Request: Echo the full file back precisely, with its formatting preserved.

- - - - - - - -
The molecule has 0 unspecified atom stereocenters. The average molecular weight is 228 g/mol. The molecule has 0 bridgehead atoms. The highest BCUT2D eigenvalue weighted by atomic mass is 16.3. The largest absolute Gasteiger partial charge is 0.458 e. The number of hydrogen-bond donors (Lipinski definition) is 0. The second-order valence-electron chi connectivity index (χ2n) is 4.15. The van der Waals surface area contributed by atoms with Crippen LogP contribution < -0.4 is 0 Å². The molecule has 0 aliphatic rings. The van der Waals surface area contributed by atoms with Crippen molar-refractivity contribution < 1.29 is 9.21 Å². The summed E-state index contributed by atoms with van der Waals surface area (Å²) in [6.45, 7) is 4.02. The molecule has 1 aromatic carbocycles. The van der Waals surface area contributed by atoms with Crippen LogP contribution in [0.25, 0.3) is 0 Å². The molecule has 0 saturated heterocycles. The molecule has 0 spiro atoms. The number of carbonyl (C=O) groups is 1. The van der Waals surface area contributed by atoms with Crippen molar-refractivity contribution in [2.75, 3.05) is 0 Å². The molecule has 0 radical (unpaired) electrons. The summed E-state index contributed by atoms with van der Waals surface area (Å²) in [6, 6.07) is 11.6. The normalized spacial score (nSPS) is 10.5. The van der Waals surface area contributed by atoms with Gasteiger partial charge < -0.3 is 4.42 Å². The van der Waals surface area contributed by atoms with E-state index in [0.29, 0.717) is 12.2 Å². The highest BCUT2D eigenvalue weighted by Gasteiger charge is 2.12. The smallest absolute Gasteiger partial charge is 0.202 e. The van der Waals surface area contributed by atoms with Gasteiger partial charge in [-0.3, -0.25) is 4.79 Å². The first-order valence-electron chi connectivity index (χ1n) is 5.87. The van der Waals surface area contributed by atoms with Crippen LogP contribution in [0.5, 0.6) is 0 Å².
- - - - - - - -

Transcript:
The molecule has 0 unspecified atom stereocenters. The average molecular weight is 228 g/mol. The molecule has 0 bridgehead atoms. The highest BCUT2D eigenvalue weighted by atomic mass is 16.3. The largest absolute Gasteiger partial charge is 0.458 e. The number of hydrogen-bond donors (Lipinski definition) is 0. The second-order valence-electron chi connectivity index (χ2n) is 4.15. The van der Waals surface area contributed by atoms with Crippen LogP contribution < -0.4 is 0 Å². The molecule has 0 aliphatic rings. The van der Waals surface area contributed by atoms with Crippen molar-refractivity contribution < 1.29 is 9.21 Å². The summed E-state index contributed by atoms with van der Waals surface area (Å²) in [6.45, 7) is 4.02. The molecule has 1 aromatic carbocycles. The van der Waals surface area contributed by atoms with Crippen LogP contribution in [0.25, 0.3) is 0 Å². The molecule has 0 saturated heterocycles. The molecule has 0 spiro atoms. The number of carbonyl (C=O) groups is 1. The van der Waals surface area contributed by atoms with Crippen molar-refractivity contribution in [2.75, 3.05) is 0 Å². The molecule has 0 radical (unpaired) electrons. The summed E-state index contributed by atoms with van der Waals surface area (Å²) in [6, 6.07) is 11.6. The normalized spacial score (nSPS) is 10.5. The van der Waals surface area contributed by atoms with Gasteiger partial charge < -0.3 is 4.42 Å². The van der Waals surface area contributed by atoms with E-state index in [0.29, 0.717) is 12.2 Å². The highest BCUT2D eigenvalue weighted by Gasteiger charge is 2.12. The smallest absolute Gasteiger partial charge is 0.202 e. The van der Waals surface area contributed by atoms with Gasteiger partial charge in [-0.3, -0.25) is 4.79 Å². The first-order valence-electron chi connectivity index (χ1n) is 5.87. The van der Waals surface area contributed by atoms with Crippen LogP contribution in [0.5, 0.6) is 0 Å².